Enhanced Campaigns have been pretty controversial, as I’m sure you’re aware. While some of us here at PPC Hero have experienced some success due to the massive influx of mobile traffic, others are still wrestling with the total loss of device segmentation and traffic control that we previously enjoyed.
Chief among our concerns are business models that focus solely on mobile traffic. We’ve got a few clients with that business model in-house, and Enhanced Campaigns have not been kind to them. While you can maneuver around the clumsy bid modifier system to limit desktop traffic as much as possible (credit goes to Jake for actually pulling it off – he’ll tell you about it soon), it’s still a major oversight in the AdWords system.
One of the potential workarounds to aid with your Device segmentation woes is the Ad Device Preference. Theoretically, this system allows you to define certain ads as Mobile-preferred, displaying different ads to Desktop/Tablet and Mobile users — and allowing you to take advantage of Mobile-specific landing pages.
So, does it actually work?
To find out, we’ll be comparing two different accounts. The first one is a traditional PPC account, focused mainly on desktops with some mobile thrown in. It’s all lead generation, focusing on tightly-controlled geographic targets. It’s been opted in to Enhanced Campaigns for the last couple of months, so performance has had time to stabilize. Mobile bid modifiers range from a meager +3% bump, down to a -80% adjustment.
Here’s how the device performance broke down for the last 30 days compared to the Device preference on the ad:
This is surprisingly segmented. Over the last 30 days, traffic was funneled correctly between Mobile-preferred and All device-preferred ads. The only Mobile performance statistics accrued in the “All” category are by design, coming from Image Ad-based Ad Groups. In this account, every instance of an Ad Group containing both “All” and “Mobile-preferred” ads, traffic was allocated correctly.
Our second account is Mobile-only (or as much as it can be in a post-Enhanced Campaigns world). As such, it makes heavy use of positive mobile bid modifiers and depressed general bids to limit totally irrelevant desktop traffic – which cannot be removed, no matter what. Here’s how the Device statistics performed relative to device preference over the last 30 days:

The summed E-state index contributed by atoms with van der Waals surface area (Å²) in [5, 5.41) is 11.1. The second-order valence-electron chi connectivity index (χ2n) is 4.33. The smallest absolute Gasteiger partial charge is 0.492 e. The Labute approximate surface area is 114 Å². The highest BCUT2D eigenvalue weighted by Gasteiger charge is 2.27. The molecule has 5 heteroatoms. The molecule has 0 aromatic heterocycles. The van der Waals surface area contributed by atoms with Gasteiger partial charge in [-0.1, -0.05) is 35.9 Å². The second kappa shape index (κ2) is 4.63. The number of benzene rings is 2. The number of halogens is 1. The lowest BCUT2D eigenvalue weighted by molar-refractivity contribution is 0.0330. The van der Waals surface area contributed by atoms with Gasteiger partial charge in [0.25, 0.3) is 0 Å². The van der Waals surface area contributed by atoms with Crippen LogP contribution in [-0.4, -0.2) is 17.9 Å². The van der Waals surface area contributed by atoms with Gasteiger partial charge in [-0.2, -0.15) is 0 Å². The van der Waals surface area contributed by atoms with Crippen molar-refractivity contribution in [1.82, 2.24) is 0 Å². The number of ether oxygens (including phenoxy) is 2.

This is more troubling. Not only do we see evidence of Mobile-preferred ads serving to Desktops and Tablets, “All” ads are still serving to Mobile devices. For businesses with a need for distinct Mobile-specific landing pages, this lack of segmentation is a problem.
In my initial investigation, I wanted to make sure this wasn’t a phenomenon that occurred due to the Enhanced Campaigns forced transition on July 22nd. To that end, here are the same account statistics over just the last five days:
The trend persists even to this day in a very fresh account snapshot. In addition, each Ad Group contains both an “All” and a “Mobile” preferred ad – so this problem isn’t due to oversight, nor is it an account structure issue.
So what accounts for the difference in traffic segmentation in these two accounts? I have a theory.
While these accounts have different aims, and leverage their mobile presence to different ends, they have one main difference that could account for this discrepancy: Ad Rotation.
Account #1 has properly segmented mobile traffic and makes use of Rotate Indefinitely, Rotate for 90 Days, or Optimize for Clicks.
Account #2 has poor device segmentation and primarily makes use of “Optimize for conversions” as its Ad Rotation setting.
Examining the data above for Account #2, two things stick out: Impression volume for Mobile-preferred ads is significantly higher than “All” device-preferred ads, but Click and Conversion Volume usually favors “All” device-preferred ads. This is in line with my theory that “Optimize for conversions” ignores device preference. To that end, it will serve whichever ad (and corresponding landing page) it thinks will get you more conversions – regardless of your stated preferences.
This is something we’re going to test going forward, so stay tuned. We’ll have some followup data in the coming months to see if we’re right. In the meantime, if you’ve experienced the same phenomenon in your own accounts, let us know in the comments. Thanks for reading!